Gastrointestinal Tract: reported to be present in the digestive tract but no one has any good data to implicate manure as a significant source of infection - plus goats are so finicky about what they eat - certainly would be a good idea to clean up manure and keep it out of feed bunks but I wouldn't be paranoid about it - would be most concerned about animals that were thin and "wasting" - need to remember that two other major causes of "wasting" are CAE and Johne's

Mammary Gland: there have been reports of shedding in milk if there are abscesses in the udder - risk that offspring could be infected this way (another good reason to pasteurize milk for human consumption)

2. Initial infection of a herd introduced by bringing in infected animals - may have external boils - may not have any external boils but have some internally - may be actively shedding organisms - may be quiescent, but when the animal is stressed by things such as pregnancy, other diseases, nutritional deficiencies, starts shedding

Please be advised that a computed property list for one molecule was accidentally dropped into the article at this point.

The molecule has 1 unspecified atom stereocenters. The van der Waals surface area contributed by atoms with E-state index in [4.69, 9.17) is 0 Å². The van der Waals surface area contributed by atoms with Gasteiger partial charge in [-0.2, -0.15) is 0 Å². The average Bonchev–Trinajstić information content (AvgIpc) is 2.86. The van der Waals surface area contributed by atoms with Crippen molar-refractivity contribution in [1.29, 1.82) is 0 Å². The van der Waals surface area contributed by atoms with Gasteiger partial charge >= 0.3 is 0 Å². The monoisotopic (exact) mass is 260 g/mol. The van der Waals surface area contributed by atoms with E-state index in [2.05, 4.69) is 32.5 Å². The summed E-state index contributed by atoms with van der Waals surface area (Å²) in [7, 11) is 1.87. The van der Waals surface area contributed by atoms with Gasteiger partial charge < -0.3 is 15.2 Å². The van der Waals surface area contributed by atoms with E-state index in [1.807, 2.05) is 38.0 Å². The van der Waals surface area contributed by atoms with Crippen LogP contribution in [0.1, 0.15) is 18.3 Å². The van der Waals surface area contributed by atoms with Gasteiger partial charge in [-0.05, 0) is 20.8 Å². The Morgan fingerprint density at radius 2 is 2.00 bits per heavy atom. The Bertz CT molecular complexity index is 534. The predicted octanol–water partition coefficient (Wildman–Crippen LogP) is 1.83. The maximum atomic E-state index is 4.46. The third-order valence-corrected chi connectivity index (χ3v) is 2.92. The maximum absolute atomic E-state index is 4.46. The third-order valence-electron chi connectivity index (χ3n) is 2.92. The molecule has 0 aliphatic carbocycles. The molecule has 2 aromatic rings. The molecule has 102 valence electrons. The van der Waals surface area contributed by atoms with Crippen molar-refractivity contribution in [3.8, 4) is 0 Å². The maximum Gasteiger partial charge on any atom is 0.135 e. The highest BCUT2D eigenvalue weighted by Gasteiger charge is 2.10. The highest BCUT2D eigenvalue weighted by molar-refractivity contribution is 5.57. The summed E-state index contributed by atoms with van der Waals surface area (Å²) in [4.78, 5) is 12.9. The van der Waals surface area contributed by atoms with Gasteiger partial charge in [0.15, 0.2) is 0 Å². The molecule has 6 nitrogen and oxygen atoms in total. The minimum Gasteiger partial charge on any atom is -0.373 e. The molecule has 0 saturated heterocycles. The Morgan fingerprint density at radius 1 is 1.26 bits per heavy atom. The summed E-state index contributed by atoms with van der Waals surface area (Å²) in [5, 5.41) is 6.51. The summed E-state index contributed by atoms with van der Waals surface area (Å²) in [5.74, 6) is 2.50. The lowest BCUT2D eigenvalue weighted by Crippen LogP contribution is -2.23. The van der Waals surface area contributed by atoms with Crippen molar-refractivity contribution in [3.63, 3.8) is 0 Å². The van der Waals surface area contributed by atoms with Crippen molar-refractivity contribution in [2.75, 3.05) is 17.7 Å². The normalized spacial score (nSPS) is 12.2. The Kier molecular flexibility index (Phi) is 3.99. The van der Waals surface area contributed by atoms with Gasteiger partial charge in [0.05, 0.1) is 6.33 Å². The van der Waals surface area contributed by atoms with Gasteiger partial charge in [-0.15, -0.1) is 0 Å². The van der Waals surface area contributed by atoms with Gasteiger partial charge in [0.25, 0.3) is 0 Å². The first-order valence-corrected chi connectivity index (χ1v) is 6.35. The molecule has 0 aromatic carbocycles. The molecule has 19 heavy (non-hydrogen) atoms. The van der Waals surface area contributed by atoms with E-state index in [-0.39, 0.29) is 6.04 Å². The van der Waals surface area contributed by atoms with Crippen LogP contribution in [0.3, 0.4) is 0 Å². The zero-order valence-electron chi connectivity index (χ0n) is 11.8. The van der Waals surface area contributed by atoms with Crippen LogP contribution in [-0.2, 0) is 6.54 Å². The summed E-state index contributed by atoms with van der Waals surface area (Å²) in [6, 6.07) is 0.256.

3. Perpetuation within the herd a) infected animals b) environmental contamination of feed, water, and equipment (milking equipment, clipping equipment, feeders, fences) by infected animals (personally I don't think this persists as long as people say - which is to say that with good sanitation you can pretty effectively control this route) c) human hands (touching infected material and then touching another animal or milking without thoroughly washing hands - see comments in Sanitation and Lancing Abscesses section below

4. Other causes of "abscesses" Certainly abscesses can be caused by a wide variety of organisms when they gain entry into the body - through breaks in the skin (splinters, puncture wounds) or via transport in the blood (acidosis, septicemia). However, these abscess usually are warm to the touch and have very watery contents and a foul odor. Occasionally, goats will develop salivary cysts along the jaws. If the contents of these are aspirated, it will contain a perfectly clear, very viscous fluid.

CONTROL - identify INFECTED animals and keep completely separate (housing, feeding) from CLEAN animals - this means no contact (see exceptions below) or sharing of space. Arrange husbandry routine so you work with INFECTED group last (to lessen chances of carrying organisms back to clean group).

MILKING - milk INFECTED group last and then clean-up well. Don't bring any does with draining abscesses into the milking parlor; wear gloves and change them if you touch an abscess - don't ever treat an abscess in the milking parlor